During the weeks that Susan and Friday are living in Foe’s house and waiting for him to come out of hiding, something very, very strange happens. A young woman shows up, announces that her name is Susan Barton, and insists that Susan Barton the protagonist is her mother. Susan assumes this woman was sent by Foe for some reason – either to taunt her or to scare her away, or perhaps simply as a coded message to indicate that Foe is still aware of Susan and interested in her story: “Who is she and why do you send her to me? Is she sent as a sign that you are alive? She is not my daughter. Do you think women drop children and forget them as snakes lay eggs? Only a man could entertain such a fancy. If you want me to quit the house, give me an order and I will obey. Why send a child in an old woman’s clothes, a child with a round face and a little O of a mouth and a story of a lost mother? She is more your daughter than she ever was mine” (75).
This novel manages to compress an entire college course in literary theory into 157 pages. It positively courses with isms. Friday is the Caliban figure, the noble savage, the naïf who, deprived of language, is kept forever innocent. Foe and Susan represent dueling paradigms of authorship – gendered paradigms of authorship that call to mind Anne Bradstreet’s “The Author to her Book” as well as all those theories about the connections between the physical, sexual conception of babies and the creative generation of written texts that come from Virginia Woolf and continue through Gilbert and Gubar and others. And Coetzee uses variations on the phrase “diving into the wreck” way too many times for the allusion to Adrienne Rich to be accidental.
This novel also does a great deal of playing with the question of language: spoken language and written language, language as an evolutionary advantage that distinguishes man from beast, the connection between language and sexuality as generative tools (at one point Susan considers the possibility that Cruso may have been speaking in metaphor when he told her that Friday had lost his tongue and that perhaps Friday had been castrated instead). Even “in the beginning was the Word” makes an appearance. Consider this: “I tell myself that I talk to Friday to educate him out of darkness and silence. But is that the truth? There are times when benevolence deserts me and I use words only as the shortest way to subject him to my will. At such times I understand why Cruso preferred not to disturb his muteness. I understand, that is to say, why a man will choose to be a slaveowner” (60-61); and this: “It is enough to hope that if I make the air around him thick with words, memories will be reborn in him which died under Cruso’s rule, and with them the recognition that to live in silence is to live like the whales, great castles of flesh floating leagues apart one from another, or like spiders, sitting each alone at the heart of his web, which to him is the entire world. Friday may have lost his tongue but he has not lost his ears – that is what I say to myself. Through his ears Friday may yet take in the wealth stored in stories and so learn that the world is not, as the island seemed to teach him, a barren and silent place (is that the secret meaning of the word story, do you think: a storing-place of memories?)” (59); and this: “Friday has no command of words and therefore no defense against being re-shaped day by day in conformity with the desires of others. I say he is a cannibal and he becomes a cannibal; I say he is a laundryman and he becomes a laundryman. What is the truth of Friday? You will respond: he is neither cannibal nor laundryman, these are mere names, they do not touch his essence, he is a substantial body, he is himself, Friday is Friday. But that is not so. No matter what he is to himself (is he anything to himself? – how can he tell us?), what he is to the world is what I make of him. Therefore the silence of Friday is a helpless silence. He is the child of his silence, a child unborn, a child waiting to be born that cannot be born” (121-22).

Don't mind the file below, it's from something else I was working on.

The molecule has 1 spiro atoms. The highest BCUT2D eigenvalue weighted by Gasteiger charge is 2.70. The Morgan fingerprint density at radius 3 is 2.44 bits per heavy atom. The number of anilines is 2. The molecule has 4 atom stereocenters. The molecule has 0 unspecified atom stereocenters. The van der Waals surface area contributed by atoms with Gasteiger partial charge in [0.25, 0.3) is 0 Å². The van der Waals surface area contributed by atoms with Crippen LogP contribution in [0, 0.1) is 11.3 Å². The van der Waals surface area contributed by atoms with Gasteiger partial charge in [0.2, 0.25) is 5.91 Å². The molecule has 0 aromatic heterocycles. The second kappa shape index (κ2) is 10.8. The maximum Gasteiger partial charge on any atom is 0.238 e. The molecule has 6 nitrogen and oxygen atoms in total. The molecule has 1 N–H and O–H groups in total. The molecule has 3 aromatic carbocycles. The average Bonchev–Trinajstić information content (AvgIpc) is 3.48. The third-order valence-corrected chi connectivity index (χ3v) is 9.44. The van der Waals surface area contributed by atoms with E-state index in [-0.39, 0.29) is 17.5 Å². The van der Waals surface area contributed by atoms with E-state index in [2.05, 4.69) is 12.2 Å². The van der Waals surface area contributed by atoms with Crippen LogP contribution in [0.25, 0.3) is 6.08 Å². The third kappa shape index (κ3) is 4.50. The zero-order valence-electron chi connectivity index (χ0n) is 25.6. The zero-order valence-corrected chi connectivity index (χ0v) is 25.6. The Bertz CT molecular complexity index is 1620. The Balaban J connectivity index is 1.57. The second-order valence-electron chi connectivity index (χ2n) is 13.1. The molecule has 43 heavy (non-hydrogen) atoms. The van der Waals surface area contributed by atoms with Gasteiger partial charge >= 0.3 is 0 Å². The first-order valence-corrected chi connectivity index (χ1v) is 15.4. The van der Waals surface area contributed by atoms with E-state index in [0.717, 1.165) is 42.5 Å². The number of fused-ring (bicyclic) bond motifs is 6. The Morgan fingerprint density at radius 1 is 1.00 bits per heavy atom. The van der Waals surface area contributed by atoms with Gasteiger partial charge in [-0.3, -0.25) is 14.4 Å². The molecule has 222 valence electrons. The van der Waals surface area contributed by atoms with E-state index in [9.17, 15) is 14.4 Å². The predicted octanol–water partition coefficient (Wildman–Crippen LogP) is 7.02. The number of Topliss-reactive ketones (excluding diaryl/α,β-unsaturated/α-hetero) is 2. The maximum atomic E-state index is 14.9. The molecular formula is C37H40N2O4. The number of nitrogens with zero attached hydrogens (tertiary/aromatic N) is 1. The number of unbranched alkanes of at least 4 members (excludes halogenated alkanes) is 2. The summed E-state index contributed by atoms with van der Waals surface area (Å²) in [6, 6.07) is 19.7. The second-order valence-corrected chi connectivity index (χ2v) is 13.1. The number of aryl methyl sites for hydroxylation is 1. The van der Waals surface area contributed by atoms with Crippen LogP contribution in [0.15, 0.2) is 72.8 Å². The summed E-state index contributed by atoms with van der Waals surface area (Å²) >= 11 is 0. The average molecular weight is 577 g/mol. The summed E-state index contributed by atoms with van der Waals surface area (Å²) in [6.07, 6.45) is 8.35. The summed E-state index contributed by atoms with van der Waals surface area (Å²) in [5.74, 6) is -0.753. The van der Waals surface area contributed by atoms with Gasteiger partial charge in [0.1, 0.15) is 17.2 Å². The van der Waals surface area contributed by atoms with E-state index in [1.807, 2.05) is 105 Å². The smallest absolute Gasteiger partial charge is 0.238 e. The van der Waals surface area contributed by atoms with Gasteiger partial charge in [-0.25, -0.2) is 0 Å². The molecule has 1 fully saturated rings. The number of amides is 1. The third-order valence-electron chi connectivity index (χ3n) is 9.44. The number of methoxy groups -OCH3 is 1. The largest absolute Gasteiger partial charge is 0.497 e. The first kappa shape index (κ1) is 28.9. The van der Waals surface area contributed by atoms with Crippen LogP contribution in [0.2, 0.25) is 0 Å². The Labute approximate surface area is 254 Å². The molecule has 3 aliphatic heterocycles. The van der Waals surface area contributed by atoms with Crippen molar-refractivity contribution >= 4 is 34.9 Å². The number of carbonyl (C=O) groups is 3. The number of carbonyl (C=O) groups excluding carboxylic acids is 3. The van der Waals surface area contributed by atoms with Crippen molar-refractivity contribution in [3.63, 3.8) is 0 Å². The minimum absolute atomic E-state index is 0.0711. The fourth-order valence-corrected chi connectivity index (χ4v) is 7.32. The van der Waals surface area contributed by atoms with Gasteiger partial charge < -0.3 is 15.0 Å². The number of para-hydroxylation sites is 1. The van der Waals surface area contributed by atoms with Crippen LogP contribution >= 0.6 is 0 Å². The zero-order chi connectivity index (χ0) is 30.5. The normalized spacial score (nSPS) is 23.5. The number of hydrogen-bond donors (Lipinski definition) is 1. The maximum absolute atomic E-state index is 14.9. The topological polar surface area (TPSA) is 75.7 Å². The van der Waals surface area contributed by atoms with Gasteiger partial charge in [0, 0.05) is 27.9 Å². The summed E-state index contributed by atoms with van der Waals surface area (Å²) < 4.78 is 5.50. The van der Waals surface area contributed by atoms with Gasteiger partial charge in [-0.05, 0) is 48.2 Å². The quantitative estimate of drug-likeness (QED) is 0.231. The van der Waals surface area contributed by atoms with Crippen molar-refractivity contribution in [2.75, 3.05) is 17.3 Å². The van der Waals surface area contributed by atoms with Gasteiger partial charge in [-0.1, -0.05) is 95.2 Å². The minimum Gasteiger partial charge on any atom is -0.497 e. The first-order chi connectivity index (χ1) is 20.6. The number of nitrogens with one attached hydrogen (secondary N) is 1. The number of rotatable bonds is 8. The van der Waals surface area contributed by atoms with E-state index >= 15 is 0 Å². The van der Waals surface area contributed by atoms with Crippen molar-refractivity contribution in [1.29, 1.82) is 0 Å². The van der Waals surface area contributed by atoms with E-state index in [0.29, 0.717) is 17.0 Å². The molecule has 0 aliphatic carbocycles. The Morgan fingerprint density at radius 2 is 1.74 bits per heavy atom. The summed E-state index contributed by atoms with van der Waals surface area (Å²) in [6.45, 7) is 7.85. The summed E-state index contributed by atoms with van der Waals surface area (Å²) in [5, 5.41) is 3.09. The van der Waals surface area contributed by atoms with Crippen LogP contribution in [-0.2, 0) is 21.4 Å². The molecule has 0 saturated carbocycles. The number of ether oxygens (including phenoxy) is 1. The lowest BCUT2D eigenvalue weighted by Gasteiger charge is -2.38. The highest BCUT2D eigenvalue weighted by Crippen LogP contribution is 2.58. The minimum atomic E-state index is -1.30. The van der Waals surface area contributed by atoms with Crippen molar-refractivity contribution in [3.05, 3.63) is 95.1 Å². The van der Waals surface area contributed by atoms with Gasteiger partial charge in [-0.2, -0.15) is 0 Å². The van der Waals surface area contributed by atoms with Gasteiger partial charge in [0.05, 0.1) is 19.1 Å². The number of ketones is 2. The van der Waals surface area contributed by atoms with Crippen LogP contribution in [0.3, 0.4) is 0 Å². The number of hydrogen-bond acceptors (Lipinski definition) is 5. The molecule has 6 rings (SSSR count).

Excuse me for a minute while I go write my dissertation.
I think what I like best about this book is the way Coetzee refuses to explain away any of his enigmas. This is a gutsy thing for a writer to do, since most readers – even sophisticated ones – crave resolution. Cruso and Friday are just as mysterious to Susan at the end of the novel as they are at the beginning, and even Foe – whom she understands a bit better – never fully reveals all of his motivations either to Susan or to the reader. While it is clear that Coetzee wants us to ask the Big Questions when it comes to Cruso’s island (Metaphor for the ways all humans are isolated from one another? An example of an unattainable utopia? Representation of Eden? Locke’s tabula rasa? You know – pretty much all of the same questions we all asked when we were watching Lost.), it is never clear how he wants these questions to be answered. Susan raises the fascinating possibility that it was Cruso – not some nameless slave trader – who cut out Friday’s tongue, but when she rather painstakingly draws two pictures – one of Cruso cutting out Friday’s tongue and one of her vision of a “Moor” doing the same – and tries to get Friday to point to the one that represents the truth, he just stares at her and then looks away, and she tears the pictures up in frustration. And Coetzee comes nowhere near revealing any kind of “meaning” for the appearance of the second Susan Barton (oh, and did I mention that the two Susan Bartons make out at one point? Yes, really), although she is obviously a part of the larger motif of authorship and motherhood and fatherhood and the many, many kinds of creativity that are important in this novel.
I’m sure there is a lot that I’m missing in my interpretation of this novel that would have been obvious if I had read Robinson Crusoe – although I did not really feel deprived by that lack of background while I was reading. This novel is riveting in and of itself, although I look forward to reading Robinson Crusoe (soon! I promise!) and writing about it here. This novel is an impeccable example of what postcolonial fiction is supposed to do – it raises questions about received tradition, it establishes and then questions dichotomies, it points to ways that façades and stereotypes are inadequate ways to perceive the world – and then, just when we are convinced, it backpedals and points out the ways that façades and stereotypes are all that any of us really are, deep down.
I like it. I recommend it. Even if you’re not avoiding Madame Bovary – but especially if you are.